Today, destination Turkey for the Turkish delight recipe! Turkish delight or lokum is a Turkish delicacy that is based on a mixture of starch and sugar that is colored with food coloring.
Lokum varieties include pistachios, chopped dates, hazelnuts or walnuts. They can be flavored with rosewater, orange blossom water, or lemon. Turkish delights are presented in small cubes that are dusted with confectioners sugar (or cream of tartar) to prevent them from sticking to each other.
What I knew about this country at the time could be summarized to the movie Midnight Express and Turkish bathrooms. Exciting… and yes, you can say it: quite clueless!
It was during this first trip that I tasted real homemade lokum aka Turkish delight (or loukoumi in Greece) whose taste as well as texture were far from what is being sold in stores in France and I found myself loving these Turkish delights which I found way too sweet until then.
History of Turkish Delight (Lokum)
The origin of Turkish delights is quite controversial. While some date it back to a drug created by the Babylonians 2000 years before our era, others believe that it is an adaptation of a Persian gum. It appears that we owe the current version of rahat lokums (delight to the palate) to a Turkish candy confectioner named Haci Bekir who left his province to become an apprentice at a confectioner in Istanbul. In 1777, he started his own business and created Ali Muhiddin Haci Bekir confectionery for which he developed the Turkish delight recipe as we know them today. The success of this rahat lokum recipe was huge and his business has thrived for centuries. His Turkish candy has grown significantly and is today run by the fifth generation of his descendants.
Welcome to a festival of colors and flavors with this Turkish delight recipe!
- 2½ cups sugar
- 1¼ cup cornstarch
- 2¼ cups water , divided
- 3 tablespoons lemon juice
- 3½ oz. pistachios
- 3½ oz. hazelnuts
- 1 tablespoon orange blossom water
- 1 tablespoon rose water
- Liquid food coloring
- 1 cup cornstarch
- 1 cup icing sugar
Before embarking on the preparation of the dough itself, line two 6x6 inch (approx.) molds or boxes with parchment paper (or wax paper). In order for the paper to adhere better to the sides, brush lightly with oil. Spread cornstarch at the bottom of each mold or box lined with parchment paper.
Dry roast the pistachios for a few minutes in a hot pan. Put aside and then repeat the process for the hazelnuts.
Bring 1 cup of water to a boil, add the sugar and lemon juice. Then reduce heat to medium while maintaining a constant boiling. A foam should form. Continue cooking until the sugar mixture reduces and thickens but before it changes to a caramel color (a light color is okay).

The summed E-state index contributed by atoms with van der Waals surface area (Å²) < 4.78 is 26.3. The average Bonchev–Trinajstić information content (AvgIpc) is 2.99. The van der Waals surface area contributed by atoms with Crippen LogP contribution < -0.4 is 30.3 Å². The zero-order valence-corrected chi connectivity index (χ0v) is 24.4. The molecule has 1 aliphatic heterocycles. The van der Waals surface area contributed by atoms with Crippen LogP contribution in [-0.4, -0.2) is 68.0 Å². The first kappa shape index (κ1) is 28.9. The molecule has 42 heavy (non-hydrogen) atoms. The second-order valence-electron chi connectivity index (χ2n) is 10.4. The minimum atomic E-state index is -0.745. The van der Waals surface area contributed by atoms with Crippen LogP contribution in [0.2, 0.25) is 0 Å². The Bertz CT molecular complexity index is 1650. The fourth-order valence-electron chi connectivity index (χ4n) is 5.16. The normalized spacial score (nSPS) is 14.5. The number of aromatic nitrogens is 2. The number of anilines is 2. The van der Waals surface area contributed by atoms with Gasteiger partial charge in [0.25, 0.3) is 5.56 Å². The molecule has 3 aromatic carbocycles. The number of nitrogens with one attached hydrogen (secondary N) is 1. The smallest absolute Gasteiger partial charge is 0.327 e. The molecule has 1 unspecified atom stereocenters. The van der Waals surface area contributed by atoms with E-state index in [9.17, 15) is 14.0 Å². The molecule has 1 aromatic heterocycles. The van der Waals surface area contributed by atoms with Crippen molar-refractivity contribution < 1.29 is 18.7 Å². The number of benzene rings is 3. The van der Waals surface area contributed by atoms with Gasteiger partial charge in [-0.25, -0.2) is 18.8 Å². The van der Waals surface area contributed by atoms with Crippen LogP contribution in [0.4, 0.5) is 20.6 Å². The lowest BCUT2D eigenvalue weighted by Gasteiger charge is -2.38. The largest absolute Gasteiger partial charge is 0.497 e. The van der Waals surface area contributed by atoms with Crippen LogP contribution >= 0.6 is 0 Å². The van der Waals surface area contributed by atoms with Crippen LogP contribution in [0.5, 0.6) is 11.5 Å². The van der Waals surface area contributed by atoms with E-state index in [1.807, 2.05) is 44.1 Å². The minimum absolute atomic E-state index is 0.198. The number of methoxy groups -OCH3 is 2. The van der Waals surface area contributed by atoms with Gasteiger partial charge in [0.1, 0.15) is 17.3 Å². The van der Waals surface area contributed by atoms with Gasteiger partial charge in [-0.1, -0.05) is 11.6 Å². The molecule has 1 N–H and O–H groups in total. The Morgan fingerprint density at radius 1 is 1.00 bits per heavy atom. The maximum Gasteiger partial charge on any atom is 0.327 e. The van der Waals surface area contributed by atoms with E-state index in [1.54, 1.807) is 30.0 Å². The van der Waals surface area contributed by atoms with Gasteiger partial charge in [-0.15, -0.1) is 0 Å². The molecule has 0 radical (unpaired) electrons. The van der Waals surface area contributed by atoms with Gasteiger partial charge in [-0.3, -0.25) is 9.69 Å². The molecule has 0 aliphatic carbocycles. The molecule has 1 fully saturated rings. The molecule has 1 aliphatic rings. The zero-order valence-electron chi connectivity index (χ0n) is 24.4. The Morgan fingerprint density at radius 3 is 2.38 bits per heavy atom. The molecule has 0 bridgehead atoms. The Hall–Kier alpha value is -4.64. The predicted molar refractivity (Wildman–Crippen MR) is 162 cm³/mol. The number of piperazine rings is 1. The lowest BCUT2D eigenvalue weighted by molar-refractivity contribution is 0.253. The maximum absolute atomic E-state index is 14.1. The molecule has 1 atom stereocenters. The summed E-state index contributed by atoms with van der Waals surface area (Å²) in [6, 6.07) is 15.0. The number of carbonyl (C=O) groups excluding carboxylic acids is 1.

Check that the sugar syrup is ready by scraping the bottom of the pan with a spatula. The syrup should not cover the bottom of the pan back too quickly as it should not be too liquid.
In a bowl, mix 1¼ cup of corn starch with 1¼ cup of cold water and stir well to completely dissolve the cornstarch in the water. Then add this mixture to the syrup prepared above. Reduce heat to low and stir constantly. The mixture will slowly thicken and become more difficult to mix, but it is important to keep going at it!
The preparation is ready when it is completely detached from the bottom of the pan. It can take between an hour and an hour and a half. Divide dough into two equal parts.
In the first, add a tablespoon of orange blossom water, the roasted pistachios and desired coloring and stir well.
In the second, add a tablespoon of rosewater, roasted hazelnuts and desired coloring and mix well.
Divide each dough into the previously prepared molds or boxes and smooth the surface as much as possible.
Cover with aluminum foil (without it being in contact with the dough) and allow to dry for 24 hours.
Turn the dough over and cut into squares with a large smooth knife. To facilitate cutting, coat the knife with oil with a brush before each slicing.
In a deep dish, pour the small cups of powdered sugar and cornstarch and mix well. Roll each cut square in this mixture once, then again. You can also put the sugar and cornstarch mixture in a freezer bag and add the squares of Turkish delights in small quantities and mix well to coat completely.
Turkish delights will stay perfectly fresh for several weeks at room temperature in a metal box (the ones I kept in an airtight plastic container got moistened)